Why Democrats and Republicans Can’t Be Friends

This 1970s era archival photo of  Republicans winning the Roll Call Congressional Baseball Game illustrates friendships made on the field. But they can't really last.

Roll Call’s fearless Editor-in-Chief Christina Bellantoni recently recapped the 53rd Annual Roll Call Congressional Baseball Game and described some of the bipartisan friendships that started to form on the field.  

At the end of the post, she pointed to a common reason given to explain the increased polarization in the nation’s capital:

“[W]hen you ask any of the congressional observers or longtime lawmakers what’s changed, the answer is always the same — no one spends any time together anymore. Families don’t move to Washington. Members blow out of town like the last day of school each Thursday afternoon, racing to the airports only to return late Monday.”
That characterization is correct, of course, but it’s also important to understand why members don’t spend more time in Washington: Hanging around D.C. is likely to increase their electoral vulnerability, either in a primary or a general election.  

“The truth is that we can never go back to those good ol' days; there's just too much coverage now of what we do and access to how we do it,” one Democratic congressman told me in an email during the holiday recess.  

In the past, continued the congressman, “constituents received their news and information from the limited news hour on a TV with limited news channels and in a newspaper.”  

Now, the saturating media coverage of political figures and political campaigns has put a microscope on everything a member of Congress does, and ideological websites and partisan cable networks are just itching to criticize members for “going Washington.”  

“With the advent of the internet, social media, and cable TV, the number of eyes on Congress have increased. So, if you're not in your district there's a much greater chance your constituents will find out about that in some sort of ‘where is our rep’ news piece,” the Democrat explained. “This puts you in an ‘out of sight, out of mind problem' and leaves you vulnerable to a challenger who will be at home ‘in touch with his constituents.’”  

At least one of his Republican colleagues agrees, telling me it would be a problem.  

“The more time members stay away from their districts, the worse it is for them politically,” argued the Republican congressman. “Few constituents expect to agree with their member on all or even most things, but they do get upset if the member does not listen or seems not to be listening to them.”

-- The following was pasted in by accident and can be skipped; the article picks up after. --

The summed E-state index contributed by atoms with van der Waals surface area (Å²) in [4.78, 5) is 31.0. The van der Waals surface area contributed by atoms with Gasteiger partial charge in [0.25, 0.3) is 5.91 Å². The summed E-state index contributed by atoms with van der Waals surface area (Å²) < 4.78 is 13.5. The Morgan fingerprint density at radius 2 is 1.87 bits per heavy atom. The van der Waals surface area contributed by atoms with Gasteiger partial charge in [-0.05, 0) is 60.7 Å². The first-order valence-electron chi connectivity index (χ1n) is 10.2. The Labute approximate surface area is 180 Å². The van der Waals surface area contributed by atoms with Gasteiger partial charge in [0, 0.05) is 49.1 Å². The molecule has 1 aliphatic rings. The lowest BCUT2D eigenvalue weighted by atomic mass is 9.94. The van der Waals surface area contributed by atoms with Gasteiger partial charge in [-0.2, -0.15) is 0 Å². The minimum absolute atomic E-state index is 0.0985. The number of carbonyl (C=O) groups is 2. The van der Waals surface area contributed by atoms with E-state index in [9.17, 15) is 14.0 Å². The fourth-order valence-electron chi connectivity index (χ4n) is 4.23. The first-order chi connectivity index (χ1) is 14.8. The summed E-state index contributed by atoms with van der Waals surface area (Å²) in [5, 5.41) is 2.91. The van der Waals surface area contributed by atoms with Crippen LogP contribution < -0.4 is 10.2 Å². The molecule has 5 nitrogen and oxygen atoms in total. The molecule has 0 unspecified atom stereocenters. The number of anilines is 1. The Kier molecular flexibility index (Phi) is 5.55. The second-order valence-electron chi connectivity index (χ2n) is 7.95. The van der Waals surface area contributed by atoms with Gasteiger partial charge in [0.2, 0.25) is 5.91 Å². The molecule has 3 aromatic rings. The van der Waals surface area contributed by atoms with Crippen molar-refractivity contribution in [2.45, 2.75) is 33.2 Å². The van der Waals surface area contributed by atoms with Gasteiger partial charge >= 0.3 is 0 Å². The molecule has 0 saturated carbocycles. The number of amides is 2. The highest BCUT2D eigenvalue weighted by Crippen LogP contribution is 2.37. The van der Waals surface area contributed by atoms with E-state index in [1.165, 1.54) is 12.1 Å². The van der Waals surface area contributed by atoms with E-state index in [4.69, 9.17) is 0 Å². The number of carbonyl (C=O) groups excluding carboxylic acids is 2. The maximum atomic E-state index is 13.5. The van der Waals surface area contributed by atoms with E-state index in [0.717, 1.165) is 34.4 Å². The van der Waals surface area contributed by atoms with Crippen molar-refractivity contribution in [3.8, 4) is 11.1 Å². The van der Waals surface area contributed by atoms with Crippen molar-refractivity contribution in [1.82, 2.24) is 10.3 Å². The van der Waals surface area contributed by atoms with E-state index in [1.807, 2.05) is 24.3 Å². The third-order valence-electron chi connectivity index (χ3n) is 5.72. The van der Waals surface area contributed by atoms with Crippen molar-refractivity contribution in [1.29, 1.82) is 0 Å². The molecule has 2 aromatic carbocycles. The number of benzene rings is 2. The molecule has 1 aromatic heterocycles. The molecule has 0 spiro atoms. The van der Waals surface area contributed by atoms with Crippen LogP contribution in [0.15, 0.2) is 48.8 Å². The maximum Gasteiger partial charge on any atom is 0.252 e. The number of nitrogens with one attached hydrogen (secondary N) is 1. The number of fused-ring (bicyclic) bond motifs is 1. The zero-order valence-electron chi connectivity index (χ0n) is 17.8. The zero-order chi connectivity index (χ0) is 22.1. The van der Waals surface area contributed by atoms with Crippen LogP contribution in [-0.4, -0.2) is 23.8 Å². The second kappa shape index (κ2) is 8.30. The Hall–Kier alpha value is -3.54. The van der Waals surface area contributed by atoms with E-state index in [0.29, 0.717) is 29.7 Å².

Years ago, few potential primary challengers had the access to money, television time (on the cable networks) and “outside groups” that they needed to knock off incumbents. That has changed, making it more important for incumbents to keep a high profile in their districts and return home often.  

Spending more time in D.C. socializing with political adversaries might help build relationships across party lines, but it isn’t clear that constituents really want their members to have bipartisan friendships or compromise on high-profile legislative matters.  

If you are a conservative Republican or liberal Democrat and are caught fraternizing with the opposite party, you can be sure that the most ideological elements of your party will criticize you for being a “Republican In Name Only” or an insufficiently progressive Democrat. And when that happens, a primary is likely to follow.  

“The ‘partisan divisions’ so frequently cited in Washington reflect the fact that the country is divided politically,” the Republican congressman said. “Members by and large represent the views of their districts; when they cease doing this they can get turned out of office.”  

“You will likely pay a penalty for wanting to work with Republicans in your own party,” the Democratic congressman observed. “My most recent challenge centered almost entirely on ‘He's not a real Democrat.’ I was still fine, but I think I had cover from the ‘He's not a real Democrat’ attack because I went home. Had I worked with GOP as I did and not gone home, I'd be one of your rare primary losses.”  

“If someone represents an Obama +30 district, there are simply limits to how much that member can do on hot button issues with a member in a Romney +20 district,” the Republican congressman explained. “I don't think going out to dinner with a bunch of bipartisan couples would really alter that basic reality.”  


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Topics: house senate poli